Cambridge researchers may have a new adage thanks to an ingenious method that can apparently make cleaner cement as part of the steelmaking process. As a result, it seems that two dirty materials can make a clean one. The science behind the breakthrough could revolutionize manufacturing in the building sector. It’s widely reported that the cement and steelmaking industries make up about 8% and 7% of annual global air pollution.

“I had a vague idea from previous work that if it were possible to crush old concrete, taking out the sand and stones, heating the cement would remove the water, and then it would form clinker again,” study first author Cyrille Dunant said in a New Atlas story. “A bath of liquid metal would help this chemical reaction along, and an electric arc furnace, used to recycle steel, felt like a strong possibility. We had to try.”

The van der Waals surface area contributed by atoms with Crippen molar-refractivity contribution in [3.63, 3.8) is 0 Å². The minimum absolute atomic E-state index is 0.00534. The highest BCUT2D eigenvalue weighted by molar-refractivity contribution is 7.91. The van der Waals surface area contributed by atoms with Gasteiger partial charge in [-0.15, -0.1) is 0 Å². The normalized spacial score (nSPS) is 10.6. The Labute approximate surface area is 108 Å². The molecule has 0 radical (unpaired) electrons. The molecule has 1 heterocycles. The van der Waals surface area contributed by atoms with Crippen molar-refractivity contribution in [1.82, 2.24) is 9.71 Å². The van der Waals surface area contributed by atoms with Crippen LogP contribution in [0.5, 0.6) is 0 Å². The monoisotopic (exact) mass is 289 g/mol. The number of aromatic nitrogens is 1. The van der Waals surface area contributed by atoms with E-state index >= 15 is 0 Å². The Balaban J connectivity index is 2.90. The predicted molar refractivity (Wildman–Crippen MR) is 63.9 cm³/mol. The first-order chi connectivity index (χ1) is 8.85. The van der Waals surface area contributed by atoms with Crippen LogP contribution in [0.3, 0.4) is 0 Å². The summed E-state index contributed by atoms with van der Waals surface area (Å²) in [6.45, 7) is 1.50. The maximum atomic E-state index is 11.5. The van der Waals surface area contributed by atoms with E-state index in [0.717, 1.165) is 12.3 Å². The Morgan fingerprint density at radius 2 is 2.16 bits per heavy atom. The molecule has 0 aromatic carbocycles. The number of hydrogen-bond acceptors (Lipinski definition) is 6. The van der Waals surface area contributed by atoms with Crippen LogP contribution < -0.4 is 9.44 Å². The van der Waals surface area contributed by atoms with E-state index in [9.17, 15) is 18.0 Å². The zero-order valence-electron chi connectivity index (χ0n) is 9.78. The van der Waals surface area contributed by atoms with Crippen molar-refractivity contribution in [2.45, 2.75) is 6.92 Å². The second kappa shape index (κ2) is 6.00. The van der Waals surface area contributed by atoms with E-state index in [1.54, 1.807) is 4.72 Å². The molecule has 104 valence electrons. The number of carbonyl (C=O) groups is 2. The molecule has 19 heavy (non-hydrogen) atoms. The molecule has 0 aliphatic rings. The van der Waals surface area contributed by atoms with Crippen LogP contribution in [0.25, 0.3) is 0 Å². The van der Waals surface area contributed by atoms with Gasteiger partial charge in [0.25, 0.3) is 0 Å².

The result is Cambridge Electric Cement. It all starts by gathering concrete from demolition sites. After being crushed, the separated cement is used in place of lime-flux needed in steel recycling, making the process cleaner.

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Author: Rick Kazmer, The Cool Down
Photo by Justus Menke on Unsplash